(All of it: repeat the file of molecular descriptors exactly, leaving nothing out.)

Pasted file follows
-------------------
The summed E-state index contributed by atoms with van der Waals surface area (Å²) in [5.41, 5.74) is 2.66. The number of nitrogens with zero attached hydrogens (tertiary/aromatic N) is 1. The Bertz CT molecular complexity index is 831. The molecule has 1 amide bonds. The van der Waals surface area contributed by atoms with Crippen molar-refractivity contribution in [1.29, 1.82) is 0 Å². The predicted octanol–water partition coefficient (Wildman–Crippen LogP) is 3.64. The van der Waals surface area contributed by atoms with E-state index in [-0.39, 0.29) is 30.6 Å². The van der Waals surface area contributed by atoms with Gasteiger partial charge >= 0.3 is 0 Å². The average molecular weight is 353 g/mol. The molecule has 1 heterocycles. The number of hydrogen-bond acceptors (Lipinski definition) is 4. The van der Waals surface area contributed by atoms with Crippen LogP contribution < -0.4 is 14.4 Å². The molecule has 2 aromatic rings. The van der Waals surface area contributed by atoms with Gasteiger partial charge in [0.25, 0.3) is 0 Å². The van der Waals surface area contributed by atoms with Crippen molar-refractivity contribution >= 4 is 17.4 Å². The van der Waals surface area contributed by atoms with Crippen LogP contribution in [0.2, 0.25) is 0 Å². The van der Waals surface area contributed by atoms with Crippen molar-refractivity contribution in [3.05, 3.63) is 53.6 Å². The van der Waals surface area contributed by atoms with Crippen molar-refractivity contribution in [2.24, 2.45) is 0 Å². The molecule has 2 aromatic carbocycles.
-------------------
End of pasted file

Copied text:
The summed E-state index contributed by atoms with van der Waals surface area (Å²) in [5.41, 5.74) is 2.66. The number of nitrogens with zero attached hydrogens (tertiary/aromatic N) is 1. The Bertz CT molecular complexity index is 831. The molecule has 1 amide bonds. The van der Waals surface area contributed by atoms with Crippen molar-refractivity contribution in [1.29, 1.82) is 0 Å². The predicted octanol–water partition coefficient (Wildman–Crippen LogP) is 3.64. The van der Waals surface area contributed by atoms with E-state index in [-0.39, 0.29) is 30.6 Å². The van der Waals surface area contributed by atoms with Gasteiger partial charge >= 0.3 is 0 Å². The average molecular weight is 353 g/mol. The molecule has 1 heterocycles. The number of hydrogen-bond acceptors (Lipinski definition) is 4. The van der Waals surface area contributed by atoms with Crippen LogP contribution < -0.4 is 14.4 Å². The molecule has 2 aromatic rings. The van der Waals surface area contributed by atoms with Gasteiger partial charge in [0.25, 0.3) is 0 Å². The van der Waals surface area contributed by atoms with Crippen molar-refractivity contribution >= 4 is 17.4 Å². The van der Waals surface area contributed by atoms with Crippen LogP contribution in [0.2, 0.25) is 0 Å². The van der Waals surface area contributed by atoms with Crippen molar-refractivity contribution in [3.05, 3.63) is 53.6 Å². The van der Waals surface area contributed by atoms with Crippen molar-refractivity contribution in [2.24, 2.45) is 0 Å². The molecule has 2 aromatic carbocycles.